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Not So Sweet: Indicia of Nonobviousness Could Not Save Claims Directed to Sweetened Beverage Brewing Devices

In Red Diamond, Inc. v. Southern Visions, LLP, to overcome accusations of obviousness, the patent owner filed two motions to amend and offered evidence of objective indicia of nonobviousness.  None was enough, however, to save the claims of its challenged patents. 

Red Diamond petitioned for inter partes review of three of Southern Visions’ patents, each directed to a brewing device for tea and other sweetened beverages, as well as methods of making such beverages.  The claimed brewing device included a mesh container filled with a prescribed ratio of tea to sugar that would then be dissolved in a separate container and further diluted in water to produce the completed beverage.  The patents claimed a range of sugar granule particle sizes specific to the disclosed mesh.

Rather than filing a Patent Owner’s Response, Southern Visions filed a motion to amend in each IPR proceeding, proposing substitute claims.  However, the Board agreed with the petitioner that the proposed substitute claims for each patent were unpatentably obvious. 

Southern Visions then tried again, filing a revised motion to amend in each proceeding.  Red Diamond opposed this motion in each case, arguing that the newly proposed substitute claims sought to introduce new matter, were indefinite, and/or were obvious.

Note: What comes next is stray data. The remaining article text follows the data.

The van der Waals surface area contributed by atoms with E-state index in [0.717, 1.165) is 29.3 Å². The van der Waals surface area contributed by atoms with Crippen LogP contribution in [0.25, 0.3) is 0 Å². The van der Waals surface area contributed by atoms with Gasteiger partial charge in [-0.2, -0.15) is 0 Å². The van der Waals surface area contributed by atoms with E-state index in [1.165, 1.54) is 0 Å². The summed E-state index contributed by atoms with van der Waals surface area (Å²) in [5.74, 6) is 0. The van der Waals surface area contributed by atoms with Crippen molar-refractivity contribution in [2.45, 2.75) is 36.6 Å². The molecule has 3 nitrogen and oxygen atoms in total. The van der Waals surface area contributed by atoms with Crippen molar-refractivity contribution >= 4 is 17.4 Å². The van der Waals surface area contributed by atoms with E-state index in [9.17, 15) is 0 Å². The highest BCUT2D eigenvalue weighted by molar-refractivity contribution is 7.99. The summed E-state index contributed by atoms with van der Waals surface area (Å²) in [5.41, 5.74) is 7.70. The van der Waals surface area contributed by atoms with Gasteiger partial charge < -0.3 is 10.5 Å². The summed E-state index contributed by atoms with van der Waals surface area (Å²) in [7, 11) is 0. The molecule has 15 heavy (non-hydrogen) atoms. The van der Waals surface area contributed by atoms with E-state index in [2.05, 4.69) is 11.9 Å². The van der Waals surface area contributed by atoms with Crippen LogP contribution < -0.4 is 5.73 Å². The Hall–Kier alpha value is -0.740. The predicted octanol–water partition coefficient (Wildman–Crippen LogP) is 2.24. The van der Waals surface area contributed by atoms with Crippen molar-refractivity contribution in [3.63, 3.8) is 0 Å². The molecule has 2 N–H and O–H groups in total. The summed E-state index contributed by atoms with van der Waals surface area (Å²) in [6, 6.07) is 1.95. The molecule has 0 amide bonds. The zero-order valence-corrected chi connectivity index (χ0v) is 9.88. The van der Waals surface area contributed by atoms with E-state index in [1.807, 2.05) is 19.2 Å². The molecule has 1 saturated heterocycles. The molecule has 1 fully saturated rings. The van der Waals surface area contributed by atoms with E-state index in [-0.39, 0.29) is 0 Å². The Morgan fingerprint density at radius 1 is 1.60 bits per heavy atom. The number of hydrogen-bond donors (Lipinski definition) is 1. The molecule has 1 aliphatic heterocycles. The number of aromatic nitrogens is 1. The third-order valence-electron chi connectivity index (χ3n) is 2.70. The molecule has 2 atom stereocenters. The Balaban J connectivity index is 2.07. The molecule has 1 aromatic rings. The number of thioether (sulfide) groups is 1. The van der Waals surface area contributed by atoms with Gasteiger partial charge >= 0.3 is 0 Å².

First, Red Diamond argued that some of the proposed substitute claims introduced a new limitation: a Brix value (a measure of every 1 gram sugar in 100 grams solution) of at least 10.5 degrees Brix.  The Board agreed, finding that Southern Visions lacked disclosure of the structural features (i.e., sugar granule particle size) necessary to produce a tea with a Brix of at least 10.5 degrees.  Further, the Board found, Southern Visions had not reasonably conveyed to those skilled in the art that it had possession, as of the filing date, of a brewing product capable of producing such a tea.

Second, Red Diamond argued that some of the proposed substitute claims were invalid for indefiniteness because the claims made no reference to a particular sugar particle size.  Rather, the claims referred to either “typical grocery store sugar” or “Sugar in the Raw®” brand sugar.  The evidence, however, showed variance among the particle size of typical grocery store sugar and Sugar in the Raw®.  As a result, the Board concluded that the skilled artisan would not have understood the claim limitations “typical grocery store sugar” or “Sugar in the Raw®” to identify sugars having particles of a particular size, with sufficient specificity, to allow the comparisons that the proposed claims required.